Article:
Skip to main content
U.S. flag

An official website of the United States government

Official websites use .gov
A .gov website belongs to an official government organization in the United States.

Secure .gov websites use HTTPS
A lock ( ) or https:// means you’ve safely connected to the .gov website. Share sensitive information only on official, secure websites.

Molecular Devices Formed by Direct Monolayer Attachment to Silicon

Published

Author(s)

Curt A. Richter, Christina Hacker, Lee J. Richter, Eric M. Vogel

Abstract

We present the results of studies of solution-based attachment of long-chain aliphatic molecules to hydrogen-terminated Si<111> surfaces formed to determine the electrical properties of hybrid silicon-molecular nanoelectronic devices. We have applied an improved solution-based method for the direct attachment of organic molecules to Si. In this method, ultraviolet radiation is used to assist the covalent attachment of alcohols to the hydrogen-terminated Si<111> surface to successfully form molecular monolayers. To determine the quality of these organic monolayers, they were physically and chemically characterized with infrared spectroscopy, spectroscopic ellipsometry, and contact angle measurements. The electrical properties of these organic films were probed by using current-voltage (IV) and capacitance voltage (CV) measurements obtained from a metal-organic-silicon test structure fabricated by post-monolayer metal deposition. Devices containing monolayers of differing chain length have been studied, and the expected decrease in accumulation capacitance with longer molecules (which form thicker films) was observed. The measured CV's are in agreement with traditional theory for a metal-insulator-semiconductor capacitor.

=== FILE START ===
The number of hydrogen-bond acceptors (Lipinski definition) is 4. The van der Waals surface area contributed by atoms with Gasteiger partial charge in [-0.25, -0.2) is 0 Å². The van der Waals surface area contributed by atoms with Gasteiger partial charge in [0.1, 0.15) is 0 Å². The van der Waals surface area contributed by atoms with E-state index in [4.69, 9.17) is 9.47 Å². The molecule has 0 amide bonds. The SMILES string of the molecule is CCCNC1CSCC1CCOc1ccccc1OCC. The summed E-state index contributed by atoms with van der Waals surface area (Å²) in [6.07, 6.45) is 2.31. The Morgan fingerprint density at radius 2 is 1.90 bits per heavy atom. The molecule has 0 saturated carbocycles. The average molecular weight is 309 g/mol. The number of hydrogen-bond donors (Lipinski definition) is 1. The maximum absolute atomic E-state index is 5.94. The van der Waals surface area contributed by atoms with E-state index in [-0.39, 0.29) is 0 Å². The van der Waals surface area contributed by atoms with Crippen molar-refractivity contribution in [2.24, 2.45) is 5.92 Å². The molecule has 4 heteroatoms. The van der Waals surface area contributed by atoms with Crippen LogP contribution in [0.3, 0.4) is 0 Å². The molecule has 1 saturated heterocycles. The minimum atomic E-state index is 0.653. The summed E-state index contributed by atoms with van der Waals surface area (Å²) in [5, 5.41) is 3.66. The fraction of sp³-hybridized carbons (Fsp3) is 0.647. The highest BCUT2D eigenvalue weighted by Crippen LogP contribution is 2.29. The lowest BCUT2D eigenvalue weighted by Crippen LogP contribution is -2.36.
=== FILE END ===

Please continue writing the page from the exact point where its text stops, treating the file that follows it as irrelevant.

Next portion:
Citation
Solid-State Electronics
Volume
48

Keywords

molecular electronics, silicon, capacitance-voltage, self-assembly

Citation

Richter, C. , Hacker, C. , Richter, L. and Vogel, E. (2004), Molecular Devices Formed by Direct Monolayer Attachment to Silicon, Solid-State Electronics (Accessed May 28, 2024)

Issues

If you have any questions about this publication or are having problems accessing it, please contact reflib@nist.gov.

Created June 16, 2004, Updated October 12, 2021